“In fact, our future portfolio calls for eAssist to be on hundreds of thousands of GM vehicles annually by 2017,” said Barra.
Ford, for its part, is launching its 2013 C-MAX wagon with a lineup of models all powered in some way by electric drive – from the more traditional gasoline-electric hybrid version ($27,199) to a plug-in hybrid called the C-MAX Energi ($36,999) capable of going more than 40 km on battery power alone. Like many car companies, Ford says its long-term strategy for electrified vehicles includes hybrids, plug-in hybrids and full-battery-electric cars. The vast majority of vehicles using some form of electric propulsion will be hybrids such as the 2013 Ford Fusion and Toyota’s Prius.
Indeed, Toyota just announced that it has reached its long-stated goal of selling one million hybrids in a single year. Through the end of October, the hybrid pioneer had sold 1.02 million hybrids around the world in 2012. Since 1997, Toyota has sold more than 4.6 million hybrids, the vast majority of which have been Prius models. Toyota says it now has 19 hybrid models for sale, plus one plug-in hybrid. Toyota sells at least one hybrid model in 80 different countries. In Canada, the Toyota and Lexus brands sell a combined 10 hybrid models. By the end of 2015, Toyota says it plans to launch 21 new hybrid models by 2015.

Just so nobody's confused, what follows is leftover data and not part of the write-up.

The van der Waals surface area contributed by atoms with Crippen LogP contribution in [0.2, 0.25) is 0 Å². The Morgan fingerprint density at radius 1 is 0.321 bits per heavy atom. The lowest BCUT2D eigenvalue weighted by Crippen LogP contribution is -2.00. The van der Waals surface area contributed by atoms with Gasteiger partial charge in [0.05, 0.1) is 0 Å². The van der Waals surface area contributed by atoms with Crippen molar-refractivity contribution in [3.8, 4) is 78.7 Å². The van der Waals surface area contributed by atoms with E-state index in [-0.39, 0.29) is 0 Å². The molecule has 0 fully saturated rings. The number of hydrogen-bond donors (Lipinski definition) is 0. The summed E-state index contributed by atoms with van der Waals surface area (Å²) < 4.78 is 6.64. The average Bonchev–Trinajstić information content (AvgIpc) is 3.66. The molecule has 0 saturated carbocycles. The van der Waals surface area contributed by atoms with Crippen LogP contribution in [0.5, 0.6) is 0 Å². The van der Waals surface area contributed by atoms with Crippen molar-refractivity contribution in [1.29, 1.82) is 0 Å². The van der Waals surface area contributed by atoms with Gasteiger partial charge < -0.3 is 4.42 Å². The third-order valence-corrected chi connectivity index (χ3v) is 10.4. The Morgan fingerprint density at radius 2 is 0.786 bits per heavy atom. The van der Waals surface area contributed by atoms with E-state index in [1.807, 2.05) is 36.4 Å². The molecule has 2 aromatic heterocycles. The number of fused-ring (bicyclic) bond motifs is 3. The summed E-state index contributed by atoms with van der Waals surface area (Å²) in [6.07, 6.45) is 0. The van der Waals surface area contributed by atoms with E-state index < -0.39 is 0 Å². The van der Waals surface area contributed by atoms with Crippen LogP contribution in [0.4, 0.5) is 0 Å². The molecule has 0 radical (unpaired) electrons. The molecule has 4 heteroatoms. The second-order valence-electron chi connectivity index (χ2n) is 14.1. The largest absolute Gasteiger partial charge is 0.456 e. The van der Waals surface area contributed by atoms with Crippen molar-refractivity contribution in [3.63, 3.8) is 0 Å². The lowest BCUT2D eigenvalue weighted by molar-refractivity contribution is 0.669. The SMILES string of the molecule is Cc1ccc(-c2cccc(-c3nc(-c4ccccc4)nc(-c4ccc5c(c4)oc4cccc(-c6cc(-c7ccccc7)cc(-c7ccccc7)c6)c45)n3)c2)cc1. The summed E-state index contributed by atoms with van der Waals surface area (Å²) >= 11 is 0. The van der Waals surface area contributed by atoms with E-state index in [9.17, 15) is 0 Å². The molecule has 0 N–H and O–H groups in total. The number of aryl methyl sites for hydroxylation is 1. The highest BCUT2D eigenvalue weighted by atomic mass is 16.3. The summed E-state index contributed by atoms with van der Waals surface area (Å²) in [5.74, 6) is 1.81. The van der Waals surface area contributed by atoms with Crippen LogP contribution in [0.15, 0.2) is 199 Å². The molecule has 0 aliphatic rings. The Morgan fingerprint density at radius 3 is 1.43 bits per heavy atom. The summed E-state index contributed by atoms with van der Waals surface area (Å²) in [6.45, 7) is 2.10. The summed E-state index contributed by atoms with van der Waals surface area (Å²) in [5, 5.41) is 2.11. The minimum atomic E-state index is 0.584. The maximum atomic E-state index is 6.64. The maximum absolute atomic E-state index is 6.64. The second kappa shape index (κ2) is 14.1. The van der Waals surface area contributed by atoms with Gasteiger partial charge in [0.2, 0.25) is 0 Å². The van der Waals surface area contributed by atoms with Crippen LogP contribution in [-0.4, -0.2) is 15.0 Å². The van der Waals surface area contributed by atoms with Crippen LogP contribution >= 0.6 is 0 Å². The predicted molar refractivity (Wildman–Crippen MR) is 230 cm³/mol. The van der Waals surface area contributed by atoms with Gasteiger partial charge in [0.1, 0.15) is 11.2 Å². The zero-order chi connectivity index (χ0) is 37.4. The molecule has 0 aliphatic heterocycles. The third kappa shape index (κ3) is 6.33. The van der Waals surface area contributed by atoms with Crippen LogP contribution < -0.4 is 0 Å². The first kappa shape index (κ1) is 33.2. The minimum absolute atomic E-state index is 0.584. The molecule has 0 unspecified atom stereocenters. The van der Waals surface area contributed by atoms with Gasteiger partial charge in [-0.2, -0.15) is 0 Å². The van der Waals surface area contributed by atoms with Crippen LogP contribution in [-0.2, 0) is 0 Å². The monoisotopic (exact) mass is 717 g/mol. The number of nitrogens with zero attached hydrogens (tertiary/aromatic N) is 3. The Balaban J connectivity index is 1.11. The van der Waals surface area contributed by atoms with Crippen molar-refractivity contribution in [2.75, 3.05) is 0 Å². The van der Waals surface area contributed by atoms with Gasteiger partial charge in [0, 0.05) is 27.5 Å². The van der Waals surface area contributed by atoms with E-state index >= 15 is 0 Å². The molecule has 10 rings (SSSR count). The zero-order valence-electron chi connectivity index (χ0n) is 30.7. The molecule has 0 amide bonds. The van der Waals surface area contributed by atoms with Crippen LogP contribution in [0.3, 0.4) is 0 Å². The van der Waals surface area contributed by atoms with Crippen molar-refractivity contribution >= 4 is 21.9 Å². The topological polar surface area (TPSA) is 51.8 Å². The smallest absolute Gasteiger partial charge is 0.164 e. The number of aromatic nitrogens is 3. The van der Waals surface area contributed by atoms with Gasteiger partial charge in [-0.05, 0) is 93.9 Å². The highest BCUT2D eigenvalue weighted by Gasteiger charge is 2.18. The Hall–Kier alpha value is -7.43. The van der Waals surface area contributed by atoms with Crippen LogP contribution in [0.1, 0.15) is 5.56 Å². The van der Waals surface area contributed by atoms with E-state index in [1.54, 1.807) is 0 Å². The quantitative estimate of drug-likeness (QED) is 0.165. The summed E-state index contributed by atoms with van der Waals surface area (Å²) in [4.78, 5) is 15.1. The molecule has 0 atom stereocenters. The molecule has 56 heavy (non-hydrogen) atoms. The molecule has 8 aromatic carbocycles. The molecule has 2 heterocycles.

The latest Toyota hybrid in Canada is the 2012 Prius Plug-in ($35,700), which is capable of going up to 25 km in the city on battery power alone. Like the C-MAX Energi, the Volt, and pure battery-powered cars like the Nissan Leaf and Mitsubishi i-MiEV, the Prius Plug-in is eligible for taxpayer subsidies in certain provinces. Prius Plug-in buyers can get a taxpayer-funded rebate of up to $5,092, while C-MAX Energi buyers can get as much as $5,830 in a rebate.
All these auto companies believe hybrids will dominate the world of electrified vehicles for at least the short- to medium-term. In fairness, Toyota was the first global car company to commit fully to hybrid as a “core vehicle technology,” though the largest Japanese car company is hardly alone today. Every auto makers has an active EV program in place, though some are more committed than others.